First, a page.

Germany made the momentous decision today to phase out nuclear power plants - for good.
"We want the electricity of the future to be safer and at the same time reliable and affordable," said Chancellor Angela Merkel. "That means we must have a new approach to the supply network, energy efficiency, renewable energy and also long-term monitoring of the process."
This is in response to the terrifying nuclear disaster still taking place in Japan - but is it a wise response? After all, nuclear power plants currently supply Germany with 22% of its power needs.
Although the impact of a nuclear disaster can be completely devastating - as we're currently witnessing in Japan - such disasters are very, very rare. That's important to note when comparing the environmental impact of what we consider "safe" means of energy production - coal and gas - which churn pollutants and greenhouse gases into the atmosphere twenty-four hours a day.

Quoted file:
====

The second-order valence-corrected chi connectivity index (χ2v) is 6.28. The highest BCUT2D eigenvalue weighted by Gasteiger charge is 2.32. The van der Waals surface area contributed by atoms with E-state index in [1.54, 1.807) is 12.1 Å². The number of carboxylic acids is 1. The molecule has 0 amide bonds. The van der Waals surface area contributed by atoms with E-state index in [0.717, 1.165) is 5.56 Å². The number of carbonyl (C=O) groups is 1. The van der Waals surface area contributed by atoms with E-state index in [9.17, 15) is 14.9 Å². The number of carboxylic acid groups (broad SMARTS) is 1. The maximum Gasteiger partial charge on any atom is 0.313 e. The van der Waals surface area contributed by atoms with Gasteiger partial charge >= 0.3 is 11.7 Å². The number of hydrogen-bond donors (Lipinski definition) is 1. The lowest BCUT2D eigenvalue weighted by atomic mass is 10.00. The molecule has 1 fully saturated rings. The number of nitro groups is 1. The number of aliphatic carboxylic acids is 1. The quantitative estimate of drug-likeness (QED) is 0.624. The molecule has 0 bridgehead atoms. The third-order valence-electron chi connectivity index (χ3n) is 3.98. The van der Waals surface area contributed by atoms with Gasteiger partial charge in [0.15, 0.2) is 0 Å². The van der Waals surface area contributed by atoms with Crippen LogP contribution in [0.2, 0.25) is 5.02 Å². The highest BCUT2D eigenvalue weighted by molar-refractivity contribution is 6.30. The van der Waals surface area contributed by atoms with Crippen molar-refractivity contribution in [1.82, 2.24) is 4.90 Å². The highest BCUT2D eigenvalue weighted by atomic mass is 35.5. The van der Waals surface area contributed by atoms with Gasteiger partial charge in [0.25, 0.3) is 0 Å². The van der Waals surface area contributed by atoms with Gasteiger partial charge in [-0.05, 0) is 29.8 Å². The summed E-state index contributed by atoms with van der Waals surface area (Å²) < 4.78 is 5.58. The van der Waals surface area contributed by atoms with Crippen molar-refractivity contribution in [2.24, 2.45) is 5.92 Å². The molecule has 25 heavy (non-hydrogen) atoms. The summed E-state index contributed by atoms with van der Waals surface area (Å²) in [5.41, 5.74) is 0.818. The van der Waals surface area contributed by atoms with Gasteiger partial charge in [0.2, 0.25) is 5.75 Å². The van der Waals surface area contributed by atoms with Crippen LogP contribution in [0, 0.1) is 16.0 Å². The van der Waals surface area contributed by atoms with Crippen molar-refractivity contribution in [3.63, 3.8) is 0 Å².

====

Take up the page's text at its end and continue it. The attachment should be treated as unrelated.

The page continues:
Obviously in an ideal world we'd rely on so-called "renewable" sources of energy - hydroelectric, solar, wind and geothermal. However, it's currently not possible to meet the world's energy needs through renewable energy - which is going to be the crisis Germany faces as it phases out nuclear power. Their decision is reactionary, impractical and unsustainable - which is why Daimler chief executive Dieter Zetschke was quick to classify the decision as "strongly colored by emotions" and that it risked Germany's economic future.
Personally, even in the wake of the Fukushima catastrophe, I think first world countries should be investing more money in nuclear plants, not less.
But that being said, I certainly don't want to ever live within 100 miles of one.